A financial fraud worth thousands of crores has been detected at the Gautam Thapar-promoted CG Power and Industrial Solutions.
The company on Tuesday informed stock exchanges that an investigation by an independent law firm had found that some employees had carried out unauthorised transactions, which led to a potential understatement of not only the liabilities of CG Power but even advances to related and unrelated parties of the company and the group.
CG Power shares crashed 20 per cent on Tuesday. Following this, the share price of banks and asset management companies with holdings in the company also crashed.
Public shareholders of CG Power are now stuck as they may not be able to exit the stock.
The CG Power promoters have pledged 100 per cent of their holding in the company. YES Bank fell 7.1 per cent as it holds a nearly 13 per cent stake in the company, acquired through the revocation of a pledge.
Other large shareholders include HDFC MF with 9.18 per cent, Aditya Birla MF: 8.94 per cent; Franklin Templeton: 3.1 per cent; LIC: 2.25 per cent; Reliance Capital: 2.03 per cent and IDFC Sterling Fund with 1.53 per cent.
“The total liabilities of the company and the Group may have been potentially understated by approximately ₹1,053.54 crore and ₹1,608.17 crore, respectively, as on March 31, 2018; and by ₹601.83 crore and ₹401.83 crore, respectively, as on 1 April 1, 2017,” the company said in the statement to exchanges.
CG Power further disclosed that the advances to related and unrelated parties have been potentially understated by ₹1,990.36 crore and ₹2,806.63 crore, respectively, as on March 31, 2018; and by ₹1,479.34 crore and ₹1,331.47 crore, respectively, as on April 1, 2017.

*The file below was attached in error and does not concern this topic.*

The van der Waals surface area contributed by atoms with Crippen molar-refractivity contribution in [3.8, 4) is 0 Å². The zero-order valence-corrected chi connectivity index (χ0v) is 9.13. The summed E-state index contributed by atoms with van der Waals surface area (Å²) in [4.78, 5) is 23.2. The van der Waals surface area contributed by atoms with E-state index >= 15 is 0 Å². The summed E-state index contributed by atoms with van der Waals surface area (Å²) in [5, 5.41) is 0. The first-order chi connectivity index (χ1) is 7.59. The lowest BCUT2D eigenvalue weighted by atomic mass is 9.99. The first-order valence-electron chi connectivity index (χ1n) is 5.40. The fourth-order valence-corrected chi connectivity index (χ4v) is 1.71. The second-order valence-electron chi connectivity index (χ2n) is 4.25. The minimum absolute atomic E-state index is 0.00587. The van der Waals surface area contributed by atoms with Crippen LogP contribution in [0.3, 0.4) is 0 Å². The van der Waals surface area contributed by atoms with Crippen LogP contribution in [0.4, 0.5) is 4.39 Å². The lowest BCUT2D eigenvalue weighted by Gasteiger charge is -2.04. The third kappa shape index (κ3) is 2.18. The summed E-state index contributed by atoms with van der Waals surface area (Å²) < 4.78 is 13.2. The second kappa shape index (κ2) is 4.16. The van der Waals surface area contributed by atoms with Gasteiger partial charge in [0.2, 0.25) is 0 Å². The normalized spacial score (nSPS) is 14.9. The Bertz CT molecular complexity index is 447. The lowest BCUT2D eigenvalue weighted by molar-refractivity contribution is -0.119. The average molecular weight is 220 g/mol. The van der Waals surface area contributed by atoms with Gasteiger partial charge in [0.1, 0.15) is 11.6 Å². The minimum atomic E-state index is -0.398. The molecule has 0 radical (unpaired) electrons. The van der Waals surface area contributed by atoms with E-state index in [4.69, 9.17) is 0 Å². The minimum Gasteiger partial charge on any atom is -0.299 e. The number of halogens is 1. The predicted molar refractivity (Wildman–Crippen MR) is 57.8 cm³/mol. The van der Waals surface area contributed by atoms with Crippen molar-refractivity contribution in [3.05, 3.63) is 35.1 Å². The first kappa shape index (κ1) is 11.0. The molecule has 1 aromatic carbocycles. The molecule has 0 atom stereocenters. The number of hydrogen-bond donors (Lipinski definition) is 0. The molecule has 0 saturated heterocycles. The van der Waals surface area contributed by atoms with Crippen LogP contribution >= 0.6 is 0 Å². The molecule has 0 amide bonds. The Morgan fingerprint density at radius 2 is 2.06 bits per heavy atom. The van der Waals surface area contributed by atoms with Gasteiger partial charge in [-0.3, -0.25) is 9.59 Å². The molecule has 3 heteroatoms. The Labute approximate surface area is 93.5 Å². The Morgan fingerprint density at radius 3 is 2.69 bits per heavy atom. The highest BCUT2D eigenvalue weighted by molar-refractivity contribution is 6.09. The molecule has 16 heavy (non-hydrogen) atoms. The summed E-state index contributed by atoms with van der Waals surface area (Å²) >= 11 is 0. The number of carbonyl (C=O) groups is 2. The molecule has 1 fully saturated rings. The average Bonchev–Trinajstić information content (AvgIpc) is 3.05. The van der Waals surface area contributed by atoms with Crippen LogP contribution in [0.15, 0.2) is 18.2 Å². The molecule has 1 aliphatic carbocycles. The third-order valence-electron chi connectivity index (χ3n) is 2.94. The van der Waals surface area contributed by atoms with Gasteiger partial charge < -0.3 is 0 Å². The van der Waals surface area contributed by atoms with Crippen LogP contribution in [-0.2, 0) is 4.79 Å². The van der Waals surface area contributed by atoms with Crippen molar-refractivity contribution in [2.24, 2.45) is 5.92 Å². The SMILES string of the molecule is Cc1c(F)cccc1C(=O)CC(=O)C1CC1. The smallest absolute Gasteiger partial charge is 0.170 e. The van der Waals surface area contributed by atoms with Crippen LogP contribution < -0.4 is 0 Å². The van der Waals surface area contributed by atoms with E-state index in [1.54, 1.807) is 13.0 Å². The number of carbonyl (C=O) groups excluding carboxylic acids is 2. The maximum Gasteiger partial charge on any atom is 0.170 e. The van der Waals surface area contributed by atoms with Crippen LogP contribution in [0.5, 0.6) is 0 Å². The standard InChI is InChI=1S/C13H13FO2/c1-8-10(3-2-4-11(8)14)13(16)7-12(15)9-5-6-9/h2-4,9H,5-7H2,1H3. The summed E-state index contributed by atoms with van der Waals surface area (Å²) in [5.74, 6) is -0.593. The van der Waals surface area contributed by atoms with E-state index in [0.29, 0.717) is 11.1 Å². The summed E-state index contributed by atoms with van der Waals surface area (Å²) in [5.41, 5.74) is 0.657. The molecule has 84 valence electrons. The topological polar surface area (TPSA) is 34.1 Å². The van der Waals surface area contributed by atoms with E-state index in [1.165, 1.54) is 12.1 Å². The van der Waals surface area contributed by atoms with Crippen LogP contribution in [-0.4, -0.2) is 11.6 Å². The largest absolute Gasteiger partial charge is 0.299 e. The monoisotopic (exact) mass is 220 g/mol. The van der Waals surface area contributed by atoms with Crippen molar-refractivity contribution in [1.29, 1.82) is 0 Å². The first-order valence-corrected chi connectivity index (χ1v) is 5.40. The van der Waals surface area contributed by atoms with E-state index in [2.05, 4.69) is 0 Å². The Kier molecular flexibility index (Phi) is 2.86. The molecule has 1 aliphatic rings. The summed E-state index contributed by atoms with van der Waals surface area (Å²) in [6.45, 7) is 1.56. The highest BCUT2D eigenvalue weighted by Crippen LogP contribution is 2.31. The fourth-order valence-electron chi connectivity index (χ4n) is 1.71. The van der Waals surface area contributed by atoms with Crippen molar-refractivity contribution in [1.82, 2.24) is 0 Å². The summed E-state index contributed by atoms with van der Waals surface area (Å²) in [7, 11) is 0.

CG Power Managing Director KN Neelkant was away from day-to-day management during the investigation and Chief Financial Officer VR Venkatesh, who had resigned on March 8, was asked to continue till the year ended March 31, 2019.
Legal and shareholder advisors told BusinessLine that even the company’s independent directors should be in the dock for failing to raise the alarm on questionable deals for years. “Independent directors should be asked why they failed in raising concerns when all these questionable deals were going on. After all, they have a role to play on the board ... but nobody seems to hold them responsible. It has been seen in the IL&FS fiasco, too,” said JN Gupta, former SEBI Executive Director and founder of shareholder advisory SES.
Loans without authorisation
The investigations also found that certain assets of the company were purportedly provided as collateral without due authority; and the company was made a co-borrower and/or guarantor for enabling ostensibly unrelated third parties to obtain loans without due authorisation. “The moneys so obtained were immediately and without due authorisation routed out of the company, either by itself or from its subsidiaries or ostensibly unrelated parties to certain related parties,” CG Power disclosed.
“These transactions appear to have been carried out by various means, including inappropriate netting off, using ostensibly unrelated third parties, routing transactions through subsidiaries, promoter affiliate companies and other connected parties. These may have potentially resulted in misstatement of past financial statements,” CG Power said. The board has ordered a forensic investigation in the entire matter.